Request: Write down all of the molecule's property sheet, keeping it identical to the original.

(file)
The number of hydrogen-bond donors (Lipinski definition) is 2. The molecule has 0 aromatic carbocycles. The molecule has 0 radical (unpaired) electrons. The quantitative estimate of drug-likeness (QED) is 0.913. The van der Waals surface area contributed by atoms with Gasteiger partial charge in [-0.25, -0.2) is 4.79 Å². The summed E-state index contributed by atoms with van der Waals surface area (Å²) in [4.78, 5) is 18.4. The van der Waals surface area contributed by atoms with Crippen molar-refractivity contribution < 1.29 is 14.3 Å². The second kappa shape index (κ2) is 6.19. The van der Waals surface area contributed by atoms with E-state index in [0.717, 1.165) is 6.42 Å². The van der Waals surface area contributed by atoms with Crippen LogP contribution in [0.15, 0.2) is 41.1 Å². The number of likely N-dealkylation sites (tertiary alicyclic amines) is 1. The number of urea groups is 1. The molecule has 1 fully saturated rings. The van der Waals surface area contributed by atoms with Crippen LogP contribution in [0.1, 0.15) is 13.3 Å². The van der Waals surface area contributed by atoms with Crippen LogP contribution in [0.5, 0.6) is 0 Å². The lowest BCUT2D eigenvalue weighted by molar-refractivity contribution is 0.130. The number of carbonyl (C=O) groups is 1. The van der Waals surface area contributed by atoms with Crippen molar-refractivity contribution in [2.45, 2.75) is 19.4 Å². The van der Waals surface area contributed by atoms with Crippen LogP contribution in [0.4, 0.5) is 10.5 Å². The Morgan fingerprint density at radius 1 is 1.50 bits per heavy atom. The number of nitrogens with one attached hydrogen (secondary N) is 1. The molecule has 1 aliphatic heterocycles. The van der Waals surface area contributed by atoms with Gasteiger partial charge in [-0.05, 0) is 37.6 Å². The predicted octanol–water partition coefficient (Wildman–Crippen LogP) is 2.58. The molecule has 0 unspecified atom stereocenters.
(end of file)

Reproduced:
The number of hydrogen-bond donors (Lipinski definition) is 2. The molecule has 0 aromatic carbocycles. The molecule has 0 radical (unpaired) electrons. The quantitative estimate of drug-likeness (QED) is 0.913. The van der Waals surface area contributed by atoms with Gasteiger partial charge in [-0.25, -0.2) is 4.79 Å². The summed E-state index contributed by atoms with van der Waals surface area (Å²) in [4.78, 5) is 18.4. The van der Waals surface area contributed by atoms with Crippen molar-refractivity contribution < 1.29 is 14.3 Å². The second kappa shape index (κ2) is 6.19. The van der Waals surface area contributed by atoms with E-state index in [0.717, 1.165) is 6.42 Å². The van der Waals surface area contributed by atoms with Crippen LogP contribution in [0.15, 0.2) is 41.1 Å². The number of likely N-dealkylation sites (tertiary alicyclic amines) is 1. The number of urea groups is 1. The molecule has 1 fully saturated rings. The van der Waals surface area contributed by atoms with Crippen LogP contribution in [0.1, 0.15) is 13.3 Å². The van der Waals surface area contributed by atoms with Crippen LogP contribution in [0.5, 0.6) is 0 Å². The lowest BCUT2D eigenvalue weighted by molar-refractivity contribution is 0.130. The number of carbonyl (C=O) groups is 1. The van der Waals surface area contributed by atoms with Crippen molar-refractivity contribution in [2.45, 2.75) is 19.4 Å². The van der Waals surface area contributed by atoms with Crippen LogP contribution in [0.4, 0.5) is 10.5 Å². The Morgan fingerprint density at radius 1 is 1.50 bits per heavy atom. The number of nitrogens with one attached hydrogen (secondary N) is 1. The molecule has 1 aliphatic heterocycles. The van der Waals surface area contributed by atoms with Gasteiger partial charge in [-0.05, 0) is 37.6 Å². The predicted octanol–water partition coefficient (Wildman–Crippen LogP) is 2.58. The molecule has 0 unspecified atom stereocenters.